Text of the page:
(The Hill) – The Food and Drug Administration (FDA) on Monday approved the first vaccine meant to prevent infections in infants, with the new drug designed to be administered to pregnant mothers in their third trimester so their newborn infants can have protection from the moment they’re born.

The single-dose injections, called Abrysvo, are made by Pfizer and have been approved for use between 32 through 36 weeks of pregnancy. The FDA’s Vaccines and Related Biological Products Advisory Committee (VRBPAC) voted in favor of recommending the drug in May.

Abrysvo has already been approved for use in preventing RSV in older adults.

“RSV is a common cause of illness in children, and infants are among those at highest risk for severe disease, which can lead to hospitalization,” Peter Marks, director of the FDA’s Center for Biologics Evaluation and Research, said in a statement.

“This approval provides an option for healthcare providers and pregnant individuals to protect infants from this potentially life-threatening disease,” said Marks.

When VRBPAC reviewed Abrysvo in May, Pfizer presented data that found neutralizing antibodies against RSV was higher in infants whose mothers received the vaccine through six months of age. Infants under the age of six months are at a particularly high risk of developing severe cases of RSV.

The FDA noted in its announcement on Monday that in one clinical study, Abrysvo reduced the risk of lower respiratory tract disease by about 82 percent in the first 90 days after birth and about 70 percent in the first 180 days.

“We are incredibly grateful to the clinical trial participants and study investigator teams around the world, as well as our Pfizer colleagues, for their commitment to making this vaccine available,” Pfizer Senior Vice President Annaliesa Anderson said in a statement.

“Today, a long-sought-after goal to deliver a maternal vaccine that will help protect infants six months of age or younger – when they are at greatest risk of possible serious consequences from RSV – has been achieved.”

Like with other respiratory viruses, RSV cases usually start to rise in the fall, typically peaking in the winter.

Large swaths of infants and toddlers were hospitalized last winter due to RSV, with many hospitals reaching capacity and some running low on ventilators as facilities also sought to take care of patients with COVID-19 and the flu.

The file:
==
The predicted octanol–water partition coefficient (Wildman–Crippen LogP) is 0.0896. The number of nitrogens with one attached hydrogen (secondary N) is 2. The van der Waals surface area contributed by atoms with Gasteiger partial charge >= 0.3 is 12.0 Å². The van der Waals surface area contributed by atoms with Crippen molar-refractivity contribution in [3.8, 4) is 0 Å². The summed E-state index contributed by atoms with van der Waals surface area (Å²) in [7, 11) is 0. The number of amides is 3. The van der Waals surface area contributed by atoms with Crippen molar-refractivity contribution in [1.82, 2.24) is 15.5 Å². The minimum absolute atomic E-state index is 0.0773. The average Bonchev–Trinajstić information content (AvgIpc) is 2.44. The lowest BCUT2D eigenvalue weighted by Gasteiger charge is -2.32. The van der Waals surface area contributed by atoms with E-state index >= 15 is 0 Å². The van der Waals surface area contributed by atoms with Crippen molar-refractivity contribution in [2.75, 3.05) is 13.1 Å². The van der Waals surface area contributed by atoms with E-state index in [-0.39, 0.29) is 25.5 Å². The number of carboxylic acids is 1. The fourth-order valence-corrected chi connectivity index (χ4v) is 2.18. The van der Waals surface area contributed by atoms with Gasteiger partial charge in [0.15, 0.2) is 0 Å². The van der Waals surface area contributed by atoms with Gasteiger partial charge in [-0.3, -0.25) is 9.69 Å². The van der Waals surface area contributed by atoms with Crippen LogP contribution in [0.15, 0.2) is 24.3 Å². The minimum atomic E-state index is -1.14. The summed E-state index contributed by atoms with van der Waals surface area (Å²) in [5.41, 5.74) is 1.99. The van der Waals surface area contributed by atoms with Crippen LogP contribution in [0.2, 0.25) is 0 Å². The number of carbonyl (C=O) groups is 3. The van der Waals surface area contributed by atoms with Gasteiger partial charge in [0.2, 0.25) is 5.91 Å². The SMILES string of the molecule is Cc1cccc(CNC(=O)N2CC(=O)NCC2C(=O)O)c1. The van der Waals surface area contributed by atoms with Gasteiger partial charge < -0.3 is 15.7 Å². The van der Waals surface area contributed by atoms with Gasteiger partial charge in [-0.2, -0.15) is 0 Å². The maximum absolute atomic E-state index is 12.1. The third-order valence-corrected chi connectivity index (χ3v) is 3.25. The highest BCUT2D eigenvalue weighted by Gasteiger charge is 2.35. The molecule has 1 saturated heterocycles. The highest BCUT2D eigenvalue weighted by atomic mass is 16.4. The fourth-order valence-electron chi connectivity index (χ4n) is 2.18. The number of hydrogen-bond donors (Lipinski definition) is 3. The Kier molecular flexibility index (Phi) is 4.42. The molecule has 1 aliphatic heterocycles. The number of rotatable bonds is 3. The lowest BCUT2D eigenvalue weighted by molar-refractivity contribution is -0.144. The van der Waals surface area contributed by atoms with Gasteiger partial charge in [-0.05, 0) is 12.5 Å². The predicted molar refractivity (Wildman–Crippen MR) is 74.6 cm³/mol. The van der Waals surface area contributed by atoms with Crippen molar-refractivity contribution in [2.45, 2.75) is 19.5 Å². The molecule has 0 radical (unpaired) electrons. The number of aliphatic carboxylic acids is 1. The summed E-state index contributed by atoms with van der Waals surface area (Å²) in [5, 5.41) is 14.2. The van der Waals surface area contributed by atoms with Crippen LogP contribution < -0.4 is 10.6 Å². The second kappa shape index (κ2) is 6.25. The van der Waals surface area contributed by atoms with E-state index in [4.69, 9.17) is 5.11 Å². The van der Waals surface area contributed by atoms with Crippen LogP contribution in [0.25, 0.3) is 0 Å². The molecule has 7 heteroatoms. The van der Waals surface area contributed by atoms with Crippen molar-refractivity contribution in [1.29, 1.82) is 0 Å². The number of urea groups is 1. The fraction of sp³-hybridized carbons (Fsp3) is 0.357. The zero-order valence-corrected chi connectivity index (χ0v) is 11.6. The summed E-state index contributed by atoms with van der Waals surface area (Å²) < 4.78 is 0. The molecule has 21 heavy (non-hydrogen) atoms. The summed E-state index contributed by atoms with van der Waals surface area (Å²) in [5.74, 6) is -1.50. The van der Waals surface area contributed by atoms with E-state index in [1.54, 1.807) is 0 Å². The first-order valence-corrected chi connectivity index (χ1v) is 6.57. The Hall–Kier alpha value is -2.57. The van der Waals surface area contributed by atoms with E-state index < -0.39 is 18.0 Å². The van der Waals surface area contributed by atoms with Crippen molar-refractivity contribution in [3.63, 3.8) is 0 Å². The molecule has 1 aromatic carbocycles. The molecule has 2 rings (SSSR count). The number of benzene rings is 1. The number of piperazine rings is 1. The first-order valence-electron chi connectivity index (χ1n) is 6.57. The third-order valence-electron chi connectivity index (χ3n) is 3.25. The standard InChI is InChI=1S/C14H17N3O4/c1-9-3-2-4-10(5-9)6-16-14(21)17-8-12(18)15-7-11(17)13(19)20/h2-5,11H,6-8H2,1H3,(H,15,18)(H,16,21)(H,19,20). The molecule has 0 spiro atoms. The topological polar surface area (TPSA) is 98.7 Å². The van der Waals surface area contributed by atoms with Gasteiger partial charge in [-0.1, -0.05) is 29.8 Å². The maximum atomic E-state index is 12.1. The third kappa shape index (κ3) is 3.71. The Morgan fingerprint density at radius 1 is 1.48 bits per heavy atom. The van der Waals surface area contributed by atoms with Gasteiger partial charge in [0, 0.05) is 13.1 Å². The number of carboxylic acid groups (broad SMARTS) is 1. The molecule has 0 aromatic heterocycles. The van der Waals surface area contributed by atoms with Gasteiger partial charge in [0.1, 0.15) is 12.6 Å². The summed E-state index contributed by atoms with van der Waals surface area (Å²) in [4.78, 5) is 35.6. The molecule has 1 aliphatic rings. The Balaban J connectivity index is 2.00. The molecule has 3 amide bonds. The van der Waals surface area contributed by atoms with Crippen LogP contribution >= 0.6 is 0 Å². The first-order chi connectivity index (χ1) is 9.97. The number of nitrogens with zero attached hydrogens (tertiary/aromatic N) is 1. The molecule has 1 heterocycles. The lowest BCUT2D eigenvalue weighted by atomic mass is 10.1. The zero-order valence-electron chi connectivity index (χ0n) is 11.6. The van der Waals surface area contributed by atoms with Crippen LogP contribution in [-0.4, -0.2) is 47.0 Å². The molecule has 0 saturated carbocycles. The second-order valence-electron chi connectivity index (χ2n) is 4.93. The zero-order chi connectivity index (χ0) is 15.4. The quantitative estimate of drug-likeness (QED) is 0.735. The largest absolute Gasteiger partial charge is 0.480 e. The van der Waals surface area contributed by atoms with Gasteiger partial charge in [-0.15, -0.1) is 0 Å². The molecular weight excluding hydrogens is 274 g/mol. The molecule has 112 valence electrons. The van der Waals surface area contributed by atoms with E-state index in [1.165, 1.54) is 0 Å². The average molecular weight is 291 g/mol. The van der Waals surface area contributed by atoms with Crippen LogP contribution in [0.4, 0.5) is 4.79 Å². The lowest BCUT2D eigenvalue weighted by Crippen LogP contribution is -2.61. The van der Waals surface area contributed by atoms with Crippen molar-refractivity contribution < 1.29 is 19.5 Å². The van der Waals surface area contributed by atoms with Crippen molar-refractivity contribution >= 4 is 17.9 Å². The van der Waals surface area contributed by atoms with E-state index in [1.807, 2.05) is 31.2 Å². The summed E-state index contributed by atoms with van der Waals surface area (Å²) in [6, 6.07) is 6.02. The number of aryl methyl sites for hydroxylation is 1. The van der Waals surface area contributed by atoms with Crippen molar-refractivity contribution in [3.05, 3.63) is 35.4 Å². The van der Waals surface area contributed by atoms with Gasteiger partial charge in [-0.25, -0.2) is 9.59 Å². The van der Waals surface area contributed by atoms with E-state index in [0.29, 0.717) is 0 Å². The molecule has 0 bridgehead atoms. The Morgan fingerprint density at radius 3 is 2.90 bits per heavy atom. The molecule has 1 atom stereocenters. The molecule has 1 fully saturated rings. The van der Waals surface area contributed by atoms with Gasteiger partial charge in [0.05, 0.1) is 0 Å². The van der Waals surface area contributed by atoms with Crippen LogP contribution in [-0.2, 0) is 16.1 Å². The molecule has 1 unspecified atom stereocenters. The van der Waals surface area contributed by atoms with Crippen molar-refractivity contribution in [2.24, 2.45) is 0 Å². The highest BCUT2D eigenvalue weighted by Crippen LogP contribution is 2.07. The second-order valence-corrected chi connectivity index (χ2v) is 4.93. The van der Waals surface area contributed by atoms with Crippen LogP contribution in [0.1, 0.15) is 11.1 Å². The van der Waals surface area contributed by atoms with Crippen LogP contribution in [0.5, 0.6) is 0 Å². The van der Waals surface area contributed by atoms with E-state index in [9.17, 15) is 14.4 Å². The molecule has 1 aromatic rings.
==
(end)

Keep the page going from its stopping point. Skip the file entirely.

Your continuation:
The majority of children will be exposed to RSV — known as a common “daycare disease” — before the age of two. COVID-19 quarantines are thought to have possibly limited exposure, contributing to a harsher RSV season, though clinicians have noted that higher than-normal case rates occurred even before the pandemic.

Apart from a monoclonal antibody given to extremely high-risk cases, there were no effective treatments specifically geared toward RSV until this year. Two RSV vaccines for older adults were approved by the FDA this year and a preventive monoclonal antibody against the virus was approved for infants and toddlers last month.

When the FDA approved Abrysvo for older adults earlier this year, Pfizer said it anticipated the drug to be available sometime during the third quarter of this year, before the expected RSV season.

The most common side effects that were reported were injection site pain, headache, muscle pain, and nausea. One issue that came up during the FDA panel’s review of the drug was the observation that preterm births were numerically higher in the group that received the vaccine compared to the placebo group, though this difference was not found to be “statistically meaningful.”

Pre-eclampsia also occurred at a slightly higher rate among those who received the vaccine in studies and the FDA noted that “birth weight and jaundice in infants” occurred at a higher rate among the vaccine recipients.

The FDA said on Monday the available data was “insufficient to establish or exclude a causal relationship between preterm birth and Abrysvo.” The agency said it will be requiring Pfizer to conduct postmarketing studies to evaluate the serious risk of preterm birth and other conditions like pre-eclampsia.

The Associated Press contributed to this report.